SPJIMR PGPDM conducts a workshop on Managing Change In Social Sector- Challenges & Solutions

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NEW DELHI: SPJIMR’S Post Graduate Programme in Development Management (PGPDM) reached out to NGOs in Delhi with a workshop on Managing Change in Social Sector- Challenges & Solutions. The workshop was conducted at the S.P.Jain Institute Of Management & Research Delhi Campus, on January 30, 2018.

SPJIMR’s PGPDM is a unique post graduate management programme that has emerged out of the need to provide managerial inputs to the wide gamut of professionals serving the development sector. The programme, which completed decade is into its Batch 14 and now, stands out as an important offering of SPJIMR. Some of the companies who have sent their participants are Aditya Birla, BAIF, YUVA Parivartan, Alert India and many more.

The workshop attracted 42 participants representing different areas of work from the areas of Education, Softskill training, Cancer society etc.

Among the speakers at the event were Prof. Uma Arora, Chief Facilitator & CEO of idam Learning and Prof. Rukaiya Joshi, Chairperson of the PGPDM programme.

Uma Arora said, “The most common challenge in implementing change is resistance to change. As per Edgar Schein, there are two forces at play whenever there is change happening. The task of the change agent is to reduce learning anxiety by creating psychological safety in the group. Appreactive inquiry is a powerful approach; a perspective to implement change which is non-threatening and engages people at all levels of the organisation. The core of the Appreciative inquiry is that it shifts the focus of energy from deficit based problem solving to strengths based solution focused theory”.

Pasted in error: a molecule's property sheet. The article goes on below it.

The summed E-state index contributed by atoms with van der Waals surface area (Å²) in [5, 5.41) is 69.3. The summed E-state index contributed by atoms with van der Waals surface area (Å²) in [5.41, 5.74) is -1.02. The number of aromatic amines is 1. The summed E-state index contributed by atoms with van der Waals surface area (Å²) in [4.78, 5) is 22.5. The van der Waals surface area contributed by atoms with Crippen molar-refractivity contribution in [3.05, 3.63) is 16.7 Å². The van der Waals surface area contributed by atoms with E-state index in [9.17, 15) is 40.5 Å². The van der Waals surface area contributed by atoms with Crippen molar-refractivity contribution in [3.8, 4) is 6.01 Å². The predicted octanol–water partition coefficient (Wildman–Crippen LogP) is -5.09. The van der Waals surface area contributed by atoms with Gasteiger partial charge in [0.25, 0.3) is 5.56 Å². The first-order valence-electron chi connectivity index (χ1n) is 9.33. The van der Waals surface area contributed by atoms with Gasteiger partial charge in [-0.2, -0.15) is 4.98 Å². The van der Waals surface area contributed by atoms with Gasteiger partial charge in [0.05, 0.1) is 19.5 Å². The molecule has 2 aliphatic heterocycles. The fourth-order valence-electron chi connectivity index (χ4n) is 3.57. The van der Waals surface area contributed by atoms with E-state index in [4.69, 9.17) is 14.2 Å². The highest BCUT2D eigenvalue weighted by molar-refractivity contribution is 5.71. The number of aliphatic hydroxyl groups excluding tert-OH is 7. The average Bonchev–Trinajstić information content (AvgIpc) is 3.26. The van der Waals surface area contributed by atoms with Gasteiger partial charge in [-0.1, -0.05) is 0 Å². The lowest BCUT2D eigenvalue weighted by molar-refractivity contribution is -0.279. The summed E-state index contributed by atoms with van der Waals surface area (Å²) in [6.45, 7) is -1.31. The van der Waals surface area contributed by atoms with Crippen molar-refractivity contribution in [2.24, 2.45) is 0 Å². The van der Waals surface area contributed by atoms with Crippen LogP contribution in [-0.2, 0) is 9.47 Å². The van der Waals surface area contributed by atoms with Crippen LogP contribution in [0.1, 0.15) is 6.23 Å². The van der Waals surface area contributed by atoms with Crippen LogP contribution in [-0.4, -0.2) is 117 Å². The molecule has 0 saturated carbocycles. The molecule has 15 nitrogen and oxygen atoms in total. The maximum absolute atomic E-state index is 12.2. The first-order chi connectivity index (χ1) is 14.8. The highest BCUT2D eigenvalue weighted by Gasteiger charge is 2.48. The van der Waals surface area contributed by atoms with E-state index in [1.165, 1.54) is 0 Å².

Prof. Rukaiya Joshi appreciated the individual and collective efforts made by philanthropist and the not-for-profit organisations in Delhi. She said, “It is important for the non profits to run professionally. Systems and processes must accompany a passion for development. Since 2014, when CSR rules took effect, corporates are demanding proper data and reports from implementing partners and non profits. With professionalism, both the CSR activities and the NGOs running them can look to better returns on investment.”

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